Post-Super Bowl week brings super headlines

Let the headlines,we mean games, begin! The United States has just experienced one of the largest weeks in sports with the Super Bowl this past Sunday and the Olympics kicking off Thursday. Super Bowl LII was played in Minneapolis, Minn., on Feb. 4, pitting the New England Patriots against the Philadelphia Eagles. After four long quarters and a half time performance by Justin Timberlake, the Eagles walked out victorious for the first time in Super Bowl history. To add to the week of athletics, the Winter Olympics started yesterday in Pyeongchang, South Korea. With all these events going on, however, news cannot be forgotten. With a Colts linebacker killed by an undocumented immigrant, the Los Angeles Times being sold, and the SpaceX launch, The Prowler has the stories.

Winter Olympics not necessarily a no-fly zone (2/5)

As the Winter Olympics are quickly approaching, the excitement around them mounts as well. However, with growing tensions around the world, especially as the games are being held in South Korea, the officials planning this massive event cannot be too careful. Their form of careful involves drones.

While the airspace surrounding the Olympics has been declared a no-fly zone for unauthorized aircraft, drones will be used to protect the athletes and spectators from harm. There have been no specific threats. However, in the event of a rogue drone, trained professionals will deploy their own drones to catch and disable it. Security is also prepared for the worst case scenario, a bomb-carrying-drone, as they have trained and can shoot one out of the sky before injuries or casualties take place.

Colts linebacker killed by undocumented immigrant  (2/6)

Early Sunday morning, Indianapolis linebacker Edwin Jackson was killed in a car accident. Police say that it was drunk driver who was later found to be an undocumented immigrant. The drunk driver, Manuel Orrego-Savala, was found to be, “a citizen of Guatemala who is in the United States illegally and was deported twice.” U.S. immigration has not placed a hold on Orrego-Savala.

Meanwhile, the Colts have been mourning the loss of their linebacker. Originally from Atlanta, Jackson had made a home with the Colts in Indianapolis. He joined the team after graduating from Georgia Southern in 2015.

Los Angeles Times sold to local billionaire for $500 million (2/7)

The Los Angeles Times, described as struggling, was bought out by biotech billionaire Dr. Patrick Soon-Shiong for $500 million. The recent turnover in ownership for the fourth-largest newspaper in the U.S. has left some people optimistic and others skeptical. This isn’t the first time someone of billionaire status has bought out a newspaper. A prime example goes back to The Washington Post in 2013, when Amazon founder Jeff Bezos bought out the renowned establishment for $250 million, later rejuvenating the paper.

The trend of people of wealth buying newspapers has led to a new question: will these new owners use these newspapers for their own personal agenda? Although it has been noted that Bezos has kept independence at the Post, Soon-Shiong has reportedly been the subject of unflattering reports, some of which have been in the Times, which have raised questions on his business practices. He has denied all claims as false allegations.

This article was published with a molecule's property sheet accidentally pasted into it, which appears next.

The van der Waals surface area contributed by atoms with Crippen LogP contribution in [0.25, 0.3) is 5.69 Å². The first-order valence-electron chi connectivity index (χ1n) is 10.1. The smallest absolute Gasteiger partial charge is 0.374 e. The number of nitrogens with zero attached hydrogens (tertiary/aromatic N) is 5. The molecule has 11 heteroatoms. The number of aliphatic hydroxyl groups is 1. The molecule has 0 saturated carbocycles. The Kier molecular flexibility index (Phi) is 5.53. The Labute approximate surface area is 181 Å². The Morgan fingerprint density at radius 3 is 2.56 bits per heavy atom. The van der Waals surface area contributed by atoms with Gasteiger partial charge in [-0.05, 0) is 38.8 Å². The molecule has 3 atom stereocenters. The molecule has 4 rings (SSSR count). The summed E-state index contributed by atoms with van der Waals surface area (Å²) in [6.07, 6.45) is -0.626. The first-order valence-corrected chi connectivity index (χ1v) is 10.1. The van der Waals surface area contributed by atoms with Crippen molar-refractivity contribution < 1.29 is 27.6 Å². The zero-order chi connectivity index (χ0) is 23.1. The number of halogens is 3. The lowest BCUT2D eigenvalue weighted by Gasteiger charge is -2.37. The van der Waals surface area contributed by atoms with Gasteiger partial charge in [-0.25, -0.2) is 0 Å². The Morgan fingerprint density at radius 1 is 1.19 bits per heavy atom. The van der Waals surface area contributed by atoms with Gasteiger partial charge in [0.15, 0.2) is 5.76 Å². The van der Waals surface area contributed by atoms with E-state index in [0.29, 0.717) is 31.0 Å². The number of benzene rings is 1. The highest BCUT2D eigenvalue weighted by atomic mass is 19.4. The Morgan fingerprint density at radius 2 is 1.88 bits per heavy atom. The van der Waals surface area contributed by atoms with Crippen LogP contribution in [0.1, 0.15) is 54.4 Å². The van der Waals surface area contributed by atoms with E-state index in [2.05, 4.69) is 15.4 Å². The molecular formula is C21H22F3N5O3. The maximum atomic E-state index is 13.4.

The Falcon Heavy rocket makes history (2/8)

SpaceX launched the world’s most powerful rocket into orbit around the sun. The Falcon Heavy rocket contained 27 engines, generating over 5 million pounds of thrust. This makes it the most powerful rocket ever by a factor of two, capable of lifting double the payload of the Delta IV Heavy rocket. Since this was just a test launch of the rocket, the payload was not a satellite or a team of astronauts — it was a Tesla Roadster.

SpaceX has been working hard at bringing back space exploration by privatising the space exploration industry. The best part of their methods is the use of reusable rockets. The Falcon Heavy’s two side boosters both landed successfully at Cape Canaveral after launch.

Unfortunately, the central core failed to ignite all of the necessary landing engines and crashed into the ocean. This test managed to place a car in Earth’s orbit, demonstrate SpaceX’s ability to land multiple boosters at once, and set new goals for a company that already is making history.

President signs new budget deal to avoid another government shutdown (2/9)

The president signed a new budget deal into effect. This deal was already passed by both houses late last night and came to President Trump’s desk this morning. This is especially noteworthy because it is keeping the government from another shutdown.

The massive spending bill has been a large bipartisan issue over the past few months, and with many Republicans and Democrats voting against party lines, the vote could have gone either way. The bill also included raising the debt ceiling for the United States, which was on target to being reached next month. This whole debate has shown that even when the government is as divided as ever, compromise may be reached. Hopefully this is a progressing trend as 2018 continues.